People can get a look at Pasco’s first public community garden this week.
The city will have a grand opening for the garden at Kurtzman Park, 331 S. Wehe Ave., at 9 a.m. June 28.
Mayor Matt Watkins will speak about the family activity of gardening, said Rick Terway, Pasco’s administrative and community services director.
A local Boy Scout troop built the frames for the 30 raised beds for flowers and vegetables. The Pasco Lowe’s Home Improvement store donated lumber and a shed and helped put up a fence around the garden.
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“It’s been a really great team effort,” Terway said.
The beds are maintained by 30 families, most of them living in the neighboring BNR Affordable Housing apartments. They are mentored by Master Gardeners, who help out with 24 of the 36 community gardens in Benton and Franklin counties.
The Master Gardeners provide the users with seeds or transplants left over from plant sales, said Bill Dixon, president for the Master Gardener Foundation for Benton and Franklin Counties. They also do workshops for the families when they plant in the spring and sometimes again in the mid-summer, when a second crop is being planted.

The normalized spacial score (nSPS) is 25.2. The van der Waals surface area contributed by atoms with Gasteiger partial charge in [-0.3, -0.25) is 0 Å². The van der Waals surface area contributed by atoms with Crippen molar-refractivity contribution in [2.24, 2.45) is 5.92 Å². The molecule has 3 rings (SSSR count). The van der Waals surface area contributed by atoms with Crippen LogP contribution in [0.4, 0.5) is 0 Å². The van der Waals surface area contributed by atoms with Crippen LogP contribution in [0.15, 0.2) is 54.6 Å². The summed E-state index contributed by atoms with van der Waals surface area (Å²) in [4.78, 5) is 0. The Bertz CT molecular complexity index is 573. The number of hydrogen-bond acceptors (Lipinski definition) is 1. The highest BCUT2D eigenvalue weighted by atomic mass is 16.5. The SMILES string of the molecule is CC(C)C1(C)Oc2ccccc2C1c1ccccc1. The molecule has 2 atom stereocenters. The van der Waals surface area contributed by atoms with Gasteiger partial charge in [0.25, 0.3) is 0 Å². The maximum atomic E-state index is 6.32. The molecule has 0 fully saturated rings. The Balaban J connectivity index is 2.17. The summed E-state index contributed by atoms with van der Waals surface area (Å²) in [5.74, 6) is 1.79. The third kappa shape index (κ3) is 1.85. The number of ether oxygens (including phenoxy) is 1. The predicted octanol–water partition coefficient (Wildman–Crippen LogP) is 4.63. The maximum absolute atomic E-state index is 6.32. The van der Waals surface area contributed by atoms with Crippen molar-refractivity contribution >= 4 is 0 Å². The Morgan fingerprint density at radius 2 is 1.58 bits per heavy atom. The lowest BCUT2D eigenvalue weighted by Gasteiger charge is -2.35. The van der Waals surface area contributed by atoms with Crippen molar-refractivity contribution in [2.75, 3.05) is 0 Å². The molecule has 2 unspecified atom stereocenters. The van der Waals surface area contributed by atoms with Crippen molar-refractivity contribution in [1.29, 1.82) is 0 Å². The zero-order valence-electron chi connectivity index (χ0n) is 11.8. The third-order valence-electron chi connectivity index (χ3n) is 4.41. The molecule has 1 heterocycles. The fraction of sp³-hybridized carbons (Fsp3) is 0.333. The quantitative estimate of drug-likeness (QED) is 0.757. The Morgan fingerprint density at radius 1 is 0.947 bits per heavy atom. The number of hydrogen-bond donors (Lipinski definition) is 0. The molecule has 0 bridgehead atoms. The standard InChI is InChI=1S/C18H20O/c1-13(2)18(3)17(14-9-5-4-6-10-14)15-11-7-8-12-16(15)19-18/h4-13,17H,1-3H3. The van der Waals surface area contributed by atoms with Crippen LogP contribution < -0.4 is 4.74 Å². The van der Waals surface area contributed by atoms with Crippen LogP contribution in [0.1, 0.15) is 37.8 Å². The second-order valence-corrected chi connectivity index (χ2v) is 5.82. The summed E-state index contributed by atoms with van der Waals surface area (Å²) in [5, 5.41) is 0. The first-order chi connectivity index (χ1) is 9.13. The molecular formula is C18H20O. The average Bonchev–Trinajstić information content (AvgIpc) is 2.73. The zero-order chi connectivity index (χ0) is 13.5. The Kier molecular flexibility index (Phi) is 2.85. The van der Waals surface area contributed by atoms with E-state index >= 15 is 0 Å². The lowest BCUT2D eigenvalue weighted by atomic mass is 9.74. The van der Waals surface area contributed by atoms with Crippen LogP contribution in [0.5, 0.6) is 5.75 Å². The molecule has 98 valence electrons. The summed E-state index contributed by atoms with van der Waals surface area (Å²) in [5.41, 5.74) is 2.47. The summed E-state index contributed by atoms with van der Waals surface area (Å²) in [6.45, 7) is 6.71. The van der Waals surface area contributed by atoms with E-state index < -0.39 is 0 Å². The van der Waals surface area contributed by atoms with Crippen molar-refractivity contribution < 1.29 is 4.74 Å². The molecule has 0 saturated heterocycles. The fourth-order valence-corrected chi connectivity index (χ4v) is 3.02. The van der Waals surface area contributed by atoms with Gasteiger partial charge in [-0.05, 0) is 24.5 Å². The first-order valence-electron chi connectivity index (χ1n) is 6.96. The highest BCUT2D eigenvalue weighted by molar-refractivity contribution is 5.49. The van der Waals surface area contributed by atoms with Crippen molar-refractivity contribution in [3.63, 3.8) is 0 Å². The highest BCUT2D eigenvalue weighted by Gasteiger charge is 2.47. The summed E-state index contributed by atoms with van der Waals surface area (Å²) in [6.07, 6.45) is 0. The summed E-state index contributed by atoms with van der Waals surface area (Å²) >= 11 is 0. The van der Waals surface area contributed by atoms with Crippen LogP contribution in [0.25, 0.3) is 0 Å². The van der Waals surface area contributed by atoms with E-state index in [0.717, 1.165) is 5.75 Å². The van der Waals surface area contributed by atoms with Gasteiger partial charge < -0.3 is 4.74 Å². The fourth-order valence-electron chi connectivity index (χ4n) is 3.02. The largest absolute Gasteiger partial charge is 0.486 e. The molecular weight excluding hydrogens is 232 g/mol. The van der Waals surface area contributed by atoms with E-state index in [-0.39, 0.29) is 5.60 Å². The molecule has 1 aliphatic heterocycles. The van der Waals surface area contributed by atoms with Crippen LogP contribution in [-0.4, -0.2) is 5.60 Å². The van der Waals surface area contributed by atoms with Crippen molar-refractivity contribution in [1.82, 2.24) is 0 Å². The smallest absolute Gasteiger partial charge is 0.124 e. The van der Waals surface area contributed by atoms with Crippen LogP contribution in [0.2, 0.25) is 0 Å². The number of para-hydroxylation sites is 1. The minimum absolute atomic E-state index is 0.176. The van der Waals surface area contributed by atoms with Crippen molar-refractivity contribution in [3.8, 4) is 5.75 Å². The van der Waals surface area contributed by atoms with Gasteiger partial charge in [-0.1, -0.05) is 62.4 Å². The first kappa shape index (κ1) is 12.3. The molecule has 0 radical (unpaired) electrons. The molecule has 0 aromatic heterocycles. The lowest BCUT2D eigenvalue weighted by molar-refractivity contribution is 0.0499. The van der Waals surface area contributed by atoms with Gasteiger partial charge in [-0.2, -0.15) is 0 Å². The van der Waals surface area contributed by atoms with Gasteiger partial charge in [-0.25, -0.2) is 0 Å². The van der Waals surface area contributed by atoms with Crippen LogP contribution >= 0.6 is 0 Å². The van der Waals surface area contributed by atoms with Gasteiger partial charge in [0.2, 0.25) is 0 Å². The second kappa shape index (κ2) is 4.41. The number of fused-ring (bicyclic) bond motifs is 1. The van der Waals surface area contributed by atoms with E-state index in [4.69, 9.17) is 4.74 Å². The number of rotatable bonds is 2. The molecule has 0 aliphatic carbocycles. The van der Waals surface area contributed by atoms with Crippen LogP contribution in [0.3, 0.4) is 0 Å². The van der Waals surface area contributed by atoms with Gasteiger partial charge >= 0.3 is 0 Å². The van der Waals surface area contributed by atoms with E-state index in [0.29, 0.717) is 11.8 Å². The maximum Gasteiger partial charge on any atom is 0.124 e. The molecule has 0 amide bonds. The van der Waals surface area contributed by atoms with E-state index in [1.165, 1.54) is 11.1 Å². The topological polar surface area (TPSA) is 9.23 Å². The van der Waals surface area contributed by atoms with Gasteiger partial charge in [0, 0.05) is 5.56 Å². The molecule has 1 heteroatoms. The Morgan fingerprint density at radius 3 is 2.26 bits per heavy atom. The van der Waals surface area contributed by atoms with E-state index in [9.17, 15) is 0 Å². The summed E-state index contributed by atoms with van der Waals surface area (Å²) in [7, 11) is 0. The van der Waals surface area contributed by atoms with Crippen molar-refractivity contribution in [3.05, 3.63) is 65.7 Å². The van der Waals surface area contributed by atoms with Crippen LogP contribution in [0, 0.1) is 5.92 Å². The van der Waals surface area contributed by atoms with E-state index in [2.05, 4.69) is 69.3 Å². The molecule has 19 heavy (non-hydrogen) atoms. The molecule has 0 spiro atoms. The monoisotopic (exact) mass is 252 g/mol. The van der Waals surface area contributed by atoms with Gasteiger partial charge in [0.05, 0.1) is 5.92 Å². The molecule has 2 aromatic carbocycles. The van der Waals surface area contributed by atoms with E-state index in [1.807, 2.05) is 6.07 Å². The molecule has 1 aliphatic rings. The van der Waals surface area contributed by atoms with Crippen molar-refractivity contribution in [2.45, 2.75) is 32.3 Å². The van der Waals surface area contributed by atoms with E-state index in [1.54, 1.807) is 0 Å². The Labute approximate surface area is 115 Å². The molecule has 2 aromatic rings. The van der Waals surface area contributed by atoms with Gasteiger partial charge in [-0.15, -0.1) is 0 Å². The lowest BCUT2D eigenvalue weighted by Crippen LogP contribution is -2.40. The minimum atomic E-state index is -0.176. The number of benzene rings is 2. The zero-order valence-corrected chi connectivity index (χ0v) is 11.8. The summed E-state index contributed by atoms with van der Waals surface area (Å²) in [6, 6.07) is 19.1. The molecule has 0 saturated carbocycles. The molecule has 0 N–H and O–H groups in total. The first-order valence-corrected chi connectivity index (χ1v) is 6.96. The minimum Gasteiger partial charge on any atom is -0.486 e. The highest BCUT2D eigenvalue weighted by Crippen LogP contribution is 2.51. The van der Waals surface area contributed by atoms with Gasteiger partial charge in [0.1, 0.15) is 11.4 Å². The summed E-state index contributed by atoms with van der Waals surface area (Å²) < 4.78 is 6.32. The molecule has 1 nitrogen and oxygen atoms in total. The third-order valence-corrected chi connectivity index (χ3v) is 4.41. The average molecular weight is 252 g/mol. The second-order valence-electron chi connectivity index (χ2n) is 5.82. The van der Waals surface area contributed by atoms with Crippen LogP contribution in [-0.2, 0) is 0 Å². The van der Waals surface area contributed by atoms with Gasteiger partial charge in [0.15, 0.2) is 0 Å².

Construction on the project was completed in mid-May, and it was planted soon after.
The new garden in Pasco is off to a good start, but issues come up any time people are learning how to garden, Dixon said.
The garden at Kurtzman Park, which is free to users, is now full, Dixon said.
“The city is going to wait and see before building additional ones, but so far it looks pretty successful,” he said.
“When you plant in the spring in this area, it is a challenge,” he said. “Sometimes it’s cold, sometimes it’s hot.”
Each gardener is given a key to unlock the gate. Dixon said the fence is in place to keep animals and passersby from getting in.The garden has been valuable for residents of the apartments, said manager Adelita Alvarado, who oversees the garden. The apartment complex used to have its own garden, but had to give it up when the land it was planted on was sold.
“A lot of the families are very excited to have gardens out there,” she said. “They get something to do. They get to grow their own fruit. They show their children how to do things other than run around.”
Most of the community gardens in the area are small and private, associated with groups such as churches and schools. Richland has three public community gardens, while Kennewick has one.
-- Geoff Folsom: 509-582-1543; firstname.lastname@example.org; Twitter: @GeoffFolsom